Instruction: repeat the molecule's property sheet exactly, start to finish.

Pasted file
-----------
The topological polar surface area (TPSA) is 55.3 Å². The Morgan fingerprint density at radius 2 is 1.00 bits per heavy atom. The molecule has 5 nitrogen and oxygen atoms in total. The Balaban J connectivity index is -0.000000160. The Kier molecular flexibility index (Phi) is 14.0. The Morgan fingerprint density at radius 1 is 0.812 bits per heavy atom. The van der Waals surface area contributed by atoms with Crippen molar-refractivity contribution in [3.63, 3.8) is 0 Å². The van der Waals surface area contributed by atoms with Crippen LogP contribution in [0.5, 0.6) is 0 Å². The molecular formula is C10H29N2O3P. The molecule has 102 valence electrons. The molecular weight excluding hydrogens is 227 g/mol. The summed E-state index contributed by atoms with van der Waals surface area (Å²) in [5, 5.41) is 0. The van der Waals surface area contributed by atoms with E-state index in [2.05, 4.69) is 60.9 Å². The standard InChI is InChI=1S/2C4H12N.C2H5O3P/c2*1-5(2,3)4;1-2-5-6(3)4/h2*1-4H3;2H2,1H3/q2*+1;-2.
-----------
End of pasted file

The topological polar surface area (TPSA) is 55.3 Å². The Morgan fingerprint density at radius 2 is 1.00 bits per heavy atom. The molecule has 5 nitrogen and oxygen atoms in total. The Balaban J connectivity index is -0.000000160. The Kier molecular flexibility index (Phi) is 14.0. The Morgan fingerprint density at radius 1 is 0.812 bits per heavy atom. The van der Waals surface area contributed by atoms with Crippen molar-refractivity contribution in [3.63, 3.8) is 0 Å². The van der Waals surface area contributed by atoms with Crippen LogP contribution in [0.5, 0.6) is 0 Å². The molecular formula is C10H29N2O3P. The molecule has 102 valence electrons. The molecular weight excluding hydrogens is 227 g/mol. The summed E-state index contributed by atoms with van der Waals surface area (Å²) in [5, 5.41) is 0. The van der Waals surface area contributed by atoms with E-state index in [2.05, 4.69) is 60.9 Å². The standard InChI is InChI=1S/2C4H12N.C2H5O3P/c2*1-5(2,3)4;1-2-5-6(3)4/h2*1-4H3;2H2,1H3/q2*+1;-2.